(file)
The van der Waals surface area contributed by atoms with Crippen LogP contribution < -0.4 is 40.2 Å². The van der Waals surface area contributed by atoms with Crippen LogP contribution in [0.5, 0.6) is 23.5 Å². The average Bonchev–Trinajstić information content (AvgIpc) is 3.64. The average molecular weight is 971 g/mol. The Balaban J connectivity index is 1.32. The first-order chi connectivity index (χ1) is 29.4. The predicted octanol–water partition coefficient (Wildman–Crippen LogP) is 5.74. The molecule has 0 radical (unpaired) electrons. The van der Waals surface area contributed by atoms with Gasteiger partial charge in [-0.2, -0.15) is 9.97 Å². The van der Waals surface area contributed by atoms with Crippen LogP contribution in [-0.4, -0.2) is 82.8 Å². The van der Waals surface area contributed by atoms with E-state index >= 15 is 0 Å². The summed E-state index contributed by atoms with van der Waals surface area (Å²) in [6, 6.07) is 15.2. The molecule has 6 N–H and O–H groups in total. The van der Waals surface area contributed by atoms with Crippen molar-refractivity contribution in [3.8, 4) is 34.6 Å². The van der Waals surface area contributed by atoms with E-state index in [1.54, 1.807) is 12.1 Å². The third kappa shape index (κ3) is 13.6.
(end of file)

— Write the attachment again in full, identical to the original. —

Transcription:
The van der Waals surface area contributed by atoms with Crippen LogP contribution < -0.4 is 40.2 Å². The van der Waals surface area contributed by atoms with Crippen LogP contribution in [0.5, 0.6) is 23.5 Å². The average Bonchev–Trinajstić information content (AvgIpc) is 3.64. The average molecular weight is 971 g/mol. The Balaban J connectivity index is 1.32. The first-order chi connectivity index (χ1) is 29.4. The predicted octanol–water partition coefficient (Wildman–Crippen LogP) is 5.74. The molecule has 0 radical (unpaired) electrons. The van der Waals surface area contributed by atoms with Gasteiger partial charge in [-0.2, -0.15) is 9.97 Å². The van der Waals surface area contributed by atoms with Crippen LogP contribution in [-0.4, -0.2) is 82.8 Å². The van der Waals surface area contributed by atoms with E-state index >= 15 is 0 Å². The summed E-state index contributed by atoms with van der Waals surface area (Å²) in [6, 6.07) is 15.2. The molecule has 6 N–H and O–H groups in total. The van der Waals surface area contributed by atoms with Crippen molar-refractivity contribution in [3.8, 4) is 34.6 Å². The van der Waals surface area contributed by atoms with E-state index in [1.54, 1.807) is 12.1 Å². The third kappa shape index (κ3) is 13.6.